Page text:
Pupils with SEND are fully included in classroom learning. Leaders ensure that all activities are accessible to them so that they can participate fully in the life of the school.

Leaders' expectations for behaviour are communicated clearly.

Pupils have positive attitudes to learning and they learn self-control. Lessons are not disrupted by poor behaviour. Pupils with leadership responsibilities play an active role in recognising and celebrating the positive behaviour of their peers.

Leaders provide extensive opportunities to widen pupils' experiences. There are ample opportunities for visits and trips that are clearly linked to relevant curriculum learning and pupils' cultural development. Pupils learn about other faiths and cultures.

They experience democracy in action when voting for their school councillors. Leaders provide access to many clubs and activities, which are mostly delivered by external organisations. Even so, leaders and governors do not routinely check the uptake of these activities among different pupil groups.

They do not consider any barriers to attendance that may exist.

Governors have the necessary knowledge and skills to hold leaders to account. There is a strong shared sense of purpose among the staff.

They are proud to work at this school. Staff appreciate leaders' recent efforts to reduce their workload, such as refinements to the way in which teachers give feedback to pupils.


The arrangements for safeguarding are effective.

Leaders have established a strong safeguarding culture. Leaders provide up-to-date and appropriate training for staff on child protection issues. They know pupils and their families very well.

Staff know how to report their concerns and they do so with vigilance. The safeguarding team liaises effectively with external agencies to provide the support and care that pupils and their families need.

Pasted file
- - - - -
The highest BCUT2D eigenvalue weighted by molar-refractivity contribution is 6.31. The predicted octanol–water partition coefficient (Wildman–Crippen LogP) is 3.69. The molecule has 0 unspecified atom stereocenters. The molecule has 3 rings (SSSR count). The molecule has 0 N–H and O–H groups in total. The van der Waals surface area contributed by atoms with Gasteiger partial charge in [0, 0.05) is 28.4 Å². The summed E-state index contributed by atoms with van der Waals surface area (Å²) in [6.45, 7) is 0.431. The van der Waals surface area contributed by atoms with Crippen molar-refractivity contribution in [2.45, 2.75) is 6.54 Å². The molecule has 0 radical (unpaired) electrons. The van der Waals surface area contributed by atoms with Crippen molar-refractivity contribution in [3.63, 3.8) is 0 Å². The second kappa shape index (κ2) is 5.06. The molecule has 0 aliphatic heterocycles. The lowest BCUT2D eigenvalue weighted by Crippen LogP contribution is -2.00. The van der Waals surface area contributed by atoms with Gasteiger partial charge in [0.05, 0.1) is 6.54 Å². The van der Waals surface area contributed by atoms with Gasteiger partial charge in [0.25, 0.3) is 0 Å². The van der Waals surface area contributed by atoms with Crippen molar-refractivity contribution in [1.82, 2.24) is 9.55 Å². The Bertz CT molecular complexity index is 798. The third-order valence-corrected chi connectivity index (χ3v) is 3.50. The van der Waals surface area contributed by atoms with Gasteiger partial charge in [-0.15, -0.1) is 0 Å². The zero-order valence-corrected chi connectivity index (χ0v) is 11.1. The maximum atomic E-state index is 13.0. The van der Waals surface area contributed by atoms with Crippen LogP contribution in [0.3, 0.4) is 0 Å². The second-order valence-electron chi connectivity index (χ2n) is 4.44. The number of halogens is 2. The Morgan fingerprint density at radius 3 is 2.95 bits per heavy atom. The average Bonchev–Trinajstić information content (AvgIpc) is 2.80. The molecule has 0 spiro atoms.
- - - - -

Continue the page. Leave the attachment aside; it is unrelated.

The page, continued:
Through the curriculum, pupils learn about how to keep themselves safe and healthy.

For example, they learn about how to be safe on the roads and how to respond to peer pressure.

What does the school need to do to improve?

(Information for the school and appropriate authority)

• In some subjects, leaders have not defined what they want pupils to know. Teachers are unclear about the most important information that pupils should learn.

As a result, pupils do not acquire the key knowledge that they need to build a deep body of knowledge over time. As leaders finalise their curriculum thinking, they should ensure that they clearly identify the essential knowledge that pupils should learn and when this should be taught in all subjects. ? In a few subjects, leaders have not checked sufficiently well that curriculums are being delivered as they intend.

This hinders pupils' learning. Leaders should ensure that staff are following the agreed curriculums. ? Governors and leaders do not scrutinise, in sufficient depth, the information available about the uptake of extra-curricular activities of all pupils.

This means that governors and leaders do not explore sufficiently any issues that may prevent pupils from experiencing these opportunities. Leaders should ensure that they evaluate more fully the attendance at these activities to ensure that they are accessible to all.Background

When we have judged a school to be outstanding, we will then normally go into the school about once every four years to confirm that the school remains outstanding.

This is called an ungraded inspection, and it is carried out under section 8 of the Education Act 2005. We do not give graded judgements on an ungraded inspection. However, if we find evidence that a school would now receive a higher or lower grade, then the next inspection will be a graded inspection, which is carried out under section 5 of the Act.

Usually this is within one to two years of the date of the ungraded inspection. If we have serious concerns about safeguarding, behaviour or the quality of education, we will deem the ungraded inspection a graded inspection immediately.

This is the first ungraded inspection since we judged the school to be outstanding in March 2016.

Also at this postcode
Calllands Pre-School & Link Club